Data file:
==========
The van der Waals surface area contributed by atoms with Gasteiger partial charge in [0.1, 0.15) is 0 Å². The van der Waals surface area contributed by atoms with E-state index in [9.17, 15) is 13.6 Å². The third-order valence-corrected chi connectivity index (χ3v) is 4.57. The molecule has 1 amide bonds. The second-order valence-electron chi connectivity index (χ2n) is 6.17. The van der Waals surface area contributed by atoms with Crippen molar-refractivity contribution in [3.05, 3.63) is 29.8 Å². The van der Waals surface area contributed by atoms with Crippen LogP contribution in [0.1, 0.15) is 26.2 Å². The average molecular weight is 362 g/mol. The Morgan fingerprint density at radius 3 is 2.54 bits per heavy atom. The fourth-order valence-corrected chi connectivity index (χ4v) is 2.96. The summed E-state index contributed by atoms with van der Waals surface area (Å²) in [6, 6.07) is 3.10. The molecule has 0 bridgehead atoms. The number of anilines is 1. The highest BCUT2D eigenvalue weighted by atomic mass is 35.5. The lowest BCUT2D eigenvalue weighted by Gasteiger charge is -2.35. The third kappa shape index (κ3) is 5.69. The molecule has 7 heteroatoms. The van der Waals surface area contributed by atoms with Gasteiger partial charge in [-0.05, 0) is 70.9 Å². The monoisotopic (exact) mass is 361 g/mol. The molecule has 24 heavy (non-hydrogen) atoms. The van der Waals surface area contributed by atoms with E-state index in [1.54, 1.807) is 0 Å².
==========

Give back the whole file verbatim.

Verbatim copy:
The van der Waals surface area contributed by atoms with Gasteiger partial charge in [0.1, 0.15) is 0 Å². The van der Waals surface area contributed by atoms with E-state index in [9.17, 15) is 13.6 Å². The third-order valence-corrected chi connectivity index (χ3v) is 4.57. The molecule has 1 amide bonds. The second-order valence-electron chi connectivity index (χ2n) is 6.17. The van der Waals surface area contributed by atoms with Crippen molar-refractivity contribution in [3.05, 3.63) is 29.8 Å². The van der Waals surface area contributed by atoms with Crippen LogP contribution in [0.1, 0.15) is 26.2 Å². The average molecular weight is 362 g/mol. The Morgan fingerprint density at radius 3 is 2.54 bits per heavy atom. The fourth-order valence-corrected chi connectivity index (χ4v) is 2.96. The summed E-state index contributed by atoms with van der Waals surface area (Å²) in [6, 6.07) is 3.10. The molecule has 0 bridgehead atoms. The number of anilines is 1. The highest BCUT2D eigenvalue weighted by atomic mass is 35.5. The lowest BCUT2D eigenvalue weighted by Gasteiger charge is -2.35. The third kappa shape index (κ3) is 5.69. The molecule has 7 heteroatoms. The van der Waals surface area contributed by atoms with Gasteiger partial charge in [-0.05, 0) is 70.9 Å². The monoisotopic (exact) mass is 361 g/mol. The molecule has 24 heavy (non-hydrogen) atoms. The van der Waals surface area contributed by atoms with E-state index in [1.54, 1.807) is 0 Å².